Buon giorno, Italia Journal: Day 1

Our John Carroll group departed on a Lufthansa flight from the Philadelphia airport yesterday afternoon for Milan and the start of our week-long Italian tour. 

The brief layover in Frankfurt, Germany gave us a few hours to explore what has been ranked as one of the ten largest airports in the world. Our 70-minute flight to Milan was on a smaller Lufthansa plane. The highlight was flying over the snow-covered Swiss Alps on a clear, sunny noontime. It was simply glorious.

 Some fun facts about our first two stops on Thursday:

We landed in Milan at Italy’s largest international airport

1.    The Archdiocese of Milan in northern Italy, encompassing the areas of Milano, Monza, Alecto, and Varese, is the largest diocese in Europe covering over 1600 square miles.

2. Since 2011, Cardinal Angelo Scola has served as the Archbishop of Milano, having previously been the Patriarch of Venice. He was among those considered papable in the March, 2013 conclave that elected Pope Francis.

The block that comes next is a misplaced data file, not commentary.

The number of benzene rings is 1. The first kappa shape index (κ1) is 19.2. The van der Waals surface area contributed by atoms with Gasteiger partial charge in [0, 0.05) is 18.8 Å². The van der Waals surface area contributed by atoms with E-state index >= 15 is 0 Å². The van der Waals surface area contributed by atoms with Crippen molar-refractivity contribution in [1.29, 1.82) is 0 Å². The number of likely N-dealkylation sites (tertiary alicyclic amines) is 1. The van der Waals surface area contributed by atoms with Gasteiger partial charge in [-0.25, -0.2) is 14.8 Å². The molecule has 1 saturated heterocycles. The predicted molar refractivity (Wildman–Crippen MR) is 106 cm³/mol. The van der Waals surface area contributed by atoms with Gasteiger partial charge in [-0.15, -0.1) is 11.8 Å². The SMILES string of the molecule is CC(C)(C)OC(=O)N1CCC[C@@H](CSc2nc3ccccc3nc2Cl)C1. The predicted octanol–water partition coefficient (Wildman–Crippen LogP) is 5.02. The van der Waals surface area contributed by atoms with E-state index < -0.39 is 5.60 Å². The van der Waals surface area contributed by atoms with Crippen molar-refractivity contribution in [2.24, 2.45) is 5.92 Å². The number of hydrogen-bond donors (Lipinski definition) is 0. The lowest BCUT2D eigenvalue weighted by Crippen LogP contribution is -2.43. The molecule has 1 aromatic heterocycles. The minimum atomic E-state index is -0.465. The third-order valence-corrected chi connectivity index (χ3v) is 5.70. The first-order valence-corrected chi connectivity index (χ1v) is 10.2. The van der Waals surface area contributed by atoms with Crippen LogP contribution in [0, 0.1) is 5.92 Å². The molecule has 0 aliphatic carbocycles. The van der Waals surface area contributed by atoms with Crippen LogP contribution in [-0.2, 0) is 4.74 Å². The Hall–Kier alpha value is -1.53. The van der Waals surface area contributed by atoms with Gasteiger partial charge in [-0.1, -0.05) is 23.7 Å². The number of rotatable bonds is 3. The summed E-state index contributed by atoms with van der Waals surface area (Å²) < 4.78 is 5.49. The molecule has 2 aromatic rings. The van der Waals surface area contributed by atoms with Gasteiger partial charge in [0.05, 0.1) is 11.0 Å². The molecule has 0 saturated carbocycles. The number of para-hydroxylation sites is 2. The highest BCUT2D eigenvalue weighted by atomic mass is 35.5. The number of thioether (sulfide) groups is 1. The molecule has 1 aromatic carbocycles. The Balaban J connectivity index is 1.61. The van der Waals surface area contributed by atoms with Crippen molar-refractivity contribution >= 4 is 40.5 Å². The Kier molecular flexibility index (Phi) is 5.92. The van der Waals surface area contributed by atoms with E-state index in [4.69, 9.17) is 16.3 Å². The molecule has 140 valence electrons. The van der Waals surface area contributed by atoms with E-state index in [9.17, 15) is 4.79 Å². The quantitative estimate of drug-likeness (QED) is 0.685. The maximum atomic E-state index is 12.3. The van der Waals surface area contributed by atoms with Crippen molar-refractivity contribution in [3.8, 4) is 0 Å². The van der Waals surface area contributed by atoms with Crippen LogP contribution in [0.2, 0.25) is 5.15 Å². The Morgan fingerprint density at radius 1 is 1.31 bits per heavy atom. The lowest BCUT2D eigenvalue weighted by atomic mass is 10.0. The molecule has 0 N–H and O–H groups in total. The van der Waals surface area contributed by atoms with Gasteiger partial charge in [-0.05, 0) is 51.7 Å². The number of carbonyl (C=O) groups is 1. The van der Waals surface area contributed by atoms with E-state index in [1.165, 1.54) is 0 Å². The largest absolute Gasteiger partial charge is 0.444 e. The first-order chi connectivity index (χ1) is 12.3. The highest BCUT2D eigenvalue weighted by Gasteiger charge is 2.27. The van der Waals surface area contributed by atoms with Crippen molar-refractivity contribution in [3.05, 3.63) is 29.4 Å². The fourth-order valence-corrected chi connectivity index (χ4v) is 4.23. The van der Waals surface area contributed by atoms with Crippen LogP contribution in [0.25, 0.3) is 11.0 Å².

3. Some of Milan’s famous past archbishops include: St. Ambrose, Milan’s patron saint (c. 374-397),  St. Charles Borromeo (1560-1584), and Giovanni Battista Montini (1954-63) who served until the 1963 conclave that elected him as Pope Paul VI.

4. Leonardo da Vinci painted The Last Supper (1495-98) (Il Cenacolo), which is housed in the Church of Santa Maria delle Grazie, a former Dominican monastery.

Verona:

1.    On the banks of the River Adige midway between Venice and Milan, Verona is the second largest city in the northern region of Italy. It is most notable for being the setting of Shakespeare’s Romeo and Juliet.

2.    There is a box at the House of Juliet where love-challenged people from around the world leave letters for Juliet. A team of volunteers reply to every letter received. Nonpaying internships are available for anyone wishing to give a two-week to one year commitment to helping the lovelorn in the name of Juliet.

3.    The Diocese of Verona, under the leadership of Bishop Giuseppe Zenti, covers 1180 square miles. The diocesan patron saint is Saint Zeno for whom the local basilica, San Zeno Maggiore or San Zenone, is named.

4.    Pope John Paul II visited Verona in 1988, and Pope Benedict XVI visited in 2006.

5.    The local cathedral, the Duomo, took almost six centuries to build (1386-1965).  It is considered the second largest church in the world, with 135 marble spires, over 2000 statues, and seating for 40,000 people.

Tomorrow:

We will make our way to Venice this evening for dinner and overnight, exploring that amazing city on the water all day Friday.

Arrividerci from Verona!! 

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Catholic Review

Catholic Review

The Catholic Review is the official publication of the Archdiocese of Baltimore.